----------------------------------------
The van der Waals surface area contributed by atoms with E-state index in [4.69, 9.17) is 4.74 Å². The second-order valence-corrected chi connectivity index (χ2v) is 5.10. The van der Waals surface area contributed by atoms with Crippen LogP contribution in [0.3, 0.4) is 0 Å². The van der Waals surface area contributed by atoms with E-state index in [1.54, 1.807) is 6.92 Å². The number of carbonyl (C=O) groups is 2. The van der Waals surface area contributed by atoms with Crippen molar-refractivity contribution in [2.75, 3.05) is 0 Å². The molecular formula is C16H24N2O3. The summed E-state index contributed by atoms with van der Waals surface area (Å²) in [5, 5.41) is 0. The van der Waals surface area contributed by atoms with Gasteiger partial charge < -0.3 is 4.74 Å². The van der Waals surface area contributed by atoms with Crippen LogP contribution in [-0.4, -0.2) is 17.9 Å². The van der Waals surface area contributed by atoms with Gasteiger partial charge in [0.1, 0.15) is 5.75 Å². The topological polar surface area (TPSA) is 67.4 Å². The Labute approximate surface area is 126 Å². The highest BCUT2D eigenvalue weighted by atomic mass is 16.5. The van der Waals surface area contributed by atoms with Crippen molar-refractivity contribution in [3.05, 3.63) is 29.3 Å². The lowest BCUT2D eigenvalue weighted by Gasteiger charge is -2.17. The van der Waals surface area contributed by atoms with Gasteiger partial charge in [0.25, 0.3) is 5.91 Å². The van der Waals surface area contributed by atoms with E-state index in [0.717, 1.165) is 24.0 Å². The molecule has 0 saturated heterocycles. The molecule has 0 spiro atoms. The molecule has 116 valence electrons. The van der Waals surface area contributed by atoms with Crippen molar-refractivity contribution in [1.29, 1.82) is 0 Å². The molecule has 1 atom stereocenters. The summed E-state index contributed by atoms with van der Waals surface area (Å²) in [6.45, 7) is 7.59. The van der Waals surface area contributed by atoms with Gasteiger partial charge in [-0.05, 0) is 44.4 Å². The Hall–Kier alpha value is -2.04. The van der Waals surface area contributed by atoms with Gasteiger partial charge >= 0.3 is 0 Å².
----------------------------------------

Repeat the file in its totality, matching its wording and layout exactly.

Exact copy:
The van der Waals surface area contributed by atoms with E-state index in [4.69, 9.17) is 4.74 Å². The second-order valence-corrected chi connectivity index (χ2v) is 5.10. The van der Waals surface area contributed by atoms with Crippen LogP contribution in [0.3, 0.4) is 0 Å². The van der Waals surface area contributed by atoms with E-state index in [1.54, 1.807) is 6.92 Å². The number of carbonyl (C=O) groups is 2. The van der Waals surface area contributed by atoms with Crippen molar-refractivity contribution in [2.75, 3.05) is 0 Å². The molecular formula is C16H24N2O3. The summed E-state index contributed by atoms with van der Waals surface area (Å²) in [5, 5.41) is 0. The van der Waals surface area contributed by atoms with Gasteiger partial charge < -0.3 is 4.74 Å². The van der Waals surface area contributed by atoms with Crippen LogP contribution in [-0.4, -0.2) is 17.9 Å². The van der Waals surface area contributed by atoms with Gasteiger partial charge in [0.1, 0.15) is 5.75 Å². The topological polar surface area (TPSA) is 67.4 Å². The Labute approximate surface area is 126 Å². The highest BCUT2D eigenvalue weighted by atomic mass is 16.5. The van der Waals surface area contributed by atoms with Crippen molar-refractivity contribution in [3.05, 3.63) is 29.3 Å². The lowest BCUT2D eigenvalue weighted by Gasteiger charge is -2.17. The van der Waals surface area contributed by atoms with Gasteiger partial charge in [0.25, 0.3) is 5.91 Å². The van der Waals surface area contributed by atoms with E-state index in [0.717, 1.165) is 24.0 Å². The molecule has 0 saturated heterocycles. The molecule has 0 spiro atoms. The molecule has 116 valence electrons. The van der Waals surface area contributed by atoms with Crippen molar-refractivity contribution in [1.29, 1.82) is 0 Å². The molecule has 1 atom stereocenters. The summed E-state index contributed by atoms with van der Waals surface area (Å²) in [6.45, 7) is 7.59. The van der Waals surface area contributed by atoms with Gasteiger partial charge in [-0.05, 0) is 44.4 Å². The Hall–Kier alpha value is -2.04. The van der Waals surface area contributed by atoms with Gasteiger partial charge >= 0.3 is 0 Å².